Friday, December 04, 2009


JSH: Confronting your colleagues

I've found a rather potent error in some number theory, where it's kind of like a place where given 7x = 7x, the error stops you from dividing off the 7. But rather than explain it in detail I want you to ask a mathematician you know to do something that may seem simple. Which when you first see it may look trivial:

The request is, ask a mathematician to divide off the 7:

7(175x^2 - 15x + 2) = (5a_1(x) + 7)(5a_2(x)+ 7)

where the a's are roots of

a^2 - (7x-1)a + (49x^2 - 14x) = 0 in the ring of algebraic integers.

Now you do not need to know what an algebraic integer is, or why this particular request is so important, but you just need to be able to read the mathematician to see how he, or she reacts to this request.

The request shows a very devastating error that entered into number theory in the late 1800's but lurks in "pure math" areas so it probably doesn't effect much math that physicists use, though it may blow apart string theory, as people there go to more mathematical approaches and may have gone far enough to have this error impact, but you can give it to a string theorist as well as a mathematician and see what he does.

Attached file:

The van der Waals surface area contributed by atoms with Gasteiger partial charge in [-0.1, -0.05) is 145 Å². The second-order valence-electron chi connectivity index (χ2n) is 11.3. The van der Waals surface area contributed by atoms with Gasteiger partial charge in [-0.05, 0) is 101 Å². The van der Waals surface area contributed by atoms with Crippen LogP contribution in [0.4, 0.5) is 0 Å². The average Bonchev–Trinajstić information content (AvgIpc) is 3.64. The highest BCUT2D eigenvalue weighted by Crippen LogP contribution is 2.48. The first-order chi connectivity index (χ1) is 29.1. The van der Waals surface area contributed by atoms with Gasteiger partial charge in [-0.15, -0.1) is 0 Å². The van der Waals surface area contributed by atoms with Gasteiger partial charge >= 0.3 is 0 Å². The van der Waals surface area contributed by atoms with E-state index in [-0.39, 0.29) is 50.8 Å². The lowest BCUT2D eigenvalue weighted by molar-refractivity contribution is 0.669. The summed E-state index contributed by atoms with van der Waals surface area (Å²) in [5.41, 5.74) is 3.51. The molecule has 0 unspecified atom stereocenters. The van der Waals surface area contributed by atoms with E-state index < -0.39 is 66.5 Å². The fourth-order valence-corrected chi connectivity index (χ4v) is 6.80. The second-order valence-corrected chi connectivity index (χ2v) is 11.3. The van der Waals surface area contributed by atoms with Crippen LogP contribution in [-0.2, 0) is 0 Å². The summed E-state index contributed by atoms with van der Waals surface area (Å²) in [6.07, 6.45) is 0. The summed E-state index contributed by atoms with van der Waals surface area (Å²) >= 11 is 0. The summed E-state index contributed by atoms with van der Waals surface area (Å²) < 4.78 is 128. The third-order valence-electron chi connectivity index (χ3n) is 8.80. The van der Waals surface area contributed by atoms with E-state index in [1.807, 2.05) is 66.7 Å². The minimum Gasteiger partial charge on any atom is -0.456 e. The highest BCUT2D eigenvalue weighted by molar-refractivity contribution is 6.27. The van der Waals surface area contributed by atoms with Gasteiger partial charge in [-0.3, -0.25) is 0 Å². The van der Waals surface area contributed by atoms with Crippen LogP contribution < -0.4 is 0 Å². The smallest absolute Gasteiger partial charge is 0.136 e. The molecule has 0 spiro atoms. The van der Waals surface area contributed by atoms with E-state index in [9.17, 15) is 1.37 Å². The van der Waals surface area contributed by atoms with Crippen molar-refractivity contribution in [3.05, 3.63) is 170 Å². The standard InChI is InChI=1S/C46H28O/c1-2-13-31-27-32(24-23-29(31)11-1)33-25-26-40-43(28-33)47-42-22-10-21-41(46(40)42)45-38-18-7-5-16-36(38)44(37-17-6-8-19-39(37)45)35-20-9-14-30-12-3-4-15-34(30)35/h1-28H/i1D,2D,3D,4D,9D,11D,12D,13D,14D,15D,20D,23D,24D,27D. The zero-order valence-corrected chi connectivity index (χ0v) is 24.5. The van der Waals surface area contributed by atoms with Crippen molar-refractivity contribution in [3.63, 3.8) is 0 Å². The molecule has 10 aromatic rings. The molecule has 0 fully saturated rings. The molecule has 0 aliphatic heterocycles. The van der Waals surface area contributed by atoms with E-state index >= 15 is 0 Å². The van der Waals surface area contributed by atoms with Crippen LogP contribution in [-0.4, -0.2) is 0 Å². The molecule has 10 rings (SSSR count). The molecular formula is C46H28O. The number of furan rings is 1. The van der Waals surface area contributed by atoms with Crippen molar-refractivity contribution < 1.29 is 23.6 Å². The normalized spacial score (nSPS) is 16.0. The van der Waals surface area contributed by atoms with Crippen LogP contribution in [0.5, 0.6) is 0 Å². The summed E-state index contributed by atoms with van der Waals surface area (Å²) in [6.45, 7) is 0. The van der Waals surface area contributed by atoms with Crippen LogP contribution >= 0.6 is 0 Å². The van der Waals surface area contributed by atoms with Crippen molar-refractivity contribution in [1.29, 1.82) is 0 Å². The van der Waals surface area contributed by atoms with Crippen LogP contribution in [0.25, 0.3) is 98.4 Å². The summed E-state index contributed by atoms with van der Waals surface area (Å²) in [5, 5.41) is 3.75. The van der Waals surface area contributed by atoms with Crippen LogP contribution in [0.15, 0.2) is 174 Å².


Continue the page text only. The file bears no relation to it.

My fear is that your colleague, if the person is a colleague, will lie to you. He may be lying to himself.

But I think you will be able to tell.

That's why this test is so potent. It's easy to give. That expression IS kind of funky, with that 7 on the left hand side, so why can't it just divide off? Like with 7x = 7x, you can divide off, to get x = x. You can do it in complex number of course, but here it's a number theory issue where that "algebraic integers" part is important.

The expression IS an identity as it's a factorization.

So it is like 7x = 7x, fundamentally.

I think some of you know about this error because of my prior posts and you can see I'm taking a different tack. I think some of you deep down wish to see how a math person will react to this thing. Or maybe you know it IS a massive problem, so you will not do it, to try and protect fellow academics. Or out of your own fear of the response.

It's a fascinating error. How it has lurked in mathematics for over a hundred years is fascinating as well, as is the difficulty in getting mathematicians to face it. But what you do or do not do is important here.

It is not an academic exercise.

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